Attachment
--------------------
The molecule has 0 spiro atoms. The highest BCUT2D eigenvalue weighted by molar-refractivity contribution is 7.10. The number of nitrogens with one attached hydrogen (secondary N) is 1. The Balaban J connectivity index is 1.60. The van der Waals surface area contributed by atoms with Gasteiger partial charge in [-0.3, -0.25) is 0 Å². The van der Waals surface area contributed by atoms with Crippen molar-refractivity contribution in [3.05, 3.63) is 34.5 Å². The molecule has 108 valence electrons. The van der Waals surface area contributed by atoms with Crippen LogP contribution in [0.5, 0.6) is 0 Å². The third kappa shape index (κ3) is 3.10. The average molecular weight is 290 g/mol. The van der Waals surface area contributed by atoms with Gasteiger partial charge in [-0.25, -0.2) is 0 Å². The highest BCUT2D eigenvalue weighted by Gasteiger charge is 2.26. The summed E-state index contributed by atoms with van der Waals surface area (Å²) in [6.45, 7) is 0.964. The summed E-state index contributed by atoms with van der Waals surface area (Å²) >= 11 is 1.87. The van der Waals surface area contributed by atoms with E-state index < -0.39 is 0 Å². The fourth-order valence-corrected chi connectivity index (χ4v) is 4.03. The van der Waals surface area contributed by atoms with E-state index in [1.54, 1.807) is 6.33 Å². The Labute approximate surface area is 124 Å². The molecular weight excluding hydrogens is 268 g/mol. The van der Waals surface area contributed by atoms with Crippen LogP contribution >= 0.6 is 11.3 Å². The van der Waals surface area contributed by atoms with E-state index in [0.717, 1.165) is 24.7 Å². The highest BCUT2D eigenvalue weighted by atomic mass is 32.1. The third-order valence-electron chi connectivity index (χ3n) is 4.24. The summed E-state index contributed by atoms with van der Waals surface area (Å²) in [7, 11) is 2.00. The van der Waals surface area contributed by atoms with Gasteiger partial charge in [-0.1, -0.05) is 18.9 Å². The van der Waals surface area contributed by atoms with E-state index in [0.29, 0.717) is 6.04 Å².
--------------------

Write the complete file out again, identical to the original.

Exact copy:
The molecule has 0 spiro atoms. The highest BCUT2D eigenvalue weighted by molar-refractivity contribution is 7.10. The number of nitrogens with one attached hydrogen (secondary N) is 1. The Balaban J connectivity index is 1.60. The van der Waals surface area contributed by atoms with Gasteiger partial charge in [-0.3, -0.25) is 0 Å². The van der Waals surface area contributed by atoms with Crippen molar-refractivity contribution in [3.05, 3.63) is 34.5 Å². The molecule has 108 valence electrons. The van der Waals surface area contributed by atoms with Crippen LogP contribution in [0.5, 0.6) is 0 Å². The third kappa shape index (κ3) is 3.10. The average molecular weight is 290 g/mol. The van der Waals surface area contributed by atoms with Gasteiger partial charge in [-0.25, -0.2) is 0 Å². The highest BCUT2D eigenvalue weighted by Gasteiger charge is 2.26. The summed E-state index contributed by atoms with van der Waals surface area (Å²) in [6.45, 7) is 0.964. The summed E-state index contributed by atoms with van der Waals surface area (Å²) >= 11 is 1.87. The van der Waals surface area contributed by atoms with E-state index < -0.39 is 0 Å². The fourth-order valence-corrected chi connectivity index (χ4v) is 4.03. The van der Waals surface area contributed by atoms with E-state index in [1.54, 1.807) is 6.33 Å². The Labute approximate surface area is 124 Å². The molecular weight excluding hydrogens is 268 g/mol. The van der Waals surface area contributed by atoms with Crippen LogP contribution >= 0.6 is 11.3 Å². The van der Waals surface area contributed by atoms with E-state index in [0.717, 1.165) is 24.7 Å². The highest BCUT2D eigenvalue weighted by atomic mass is 32.1. The third-order valence-electron chi connectivity index (χ3n) is 4.24. The summed E-state index contributed by atoms with van der Waals surface area (Å²) in [7, 11) is 2.00. The van der Waals surface area contributed by atoms with Gasteiger partial charge in [-0.1, -0.05) is 18.9 Å². The van der Waals surface area contributed by atoms with E-state index in [0.29, 0.717) is 6.04 Å².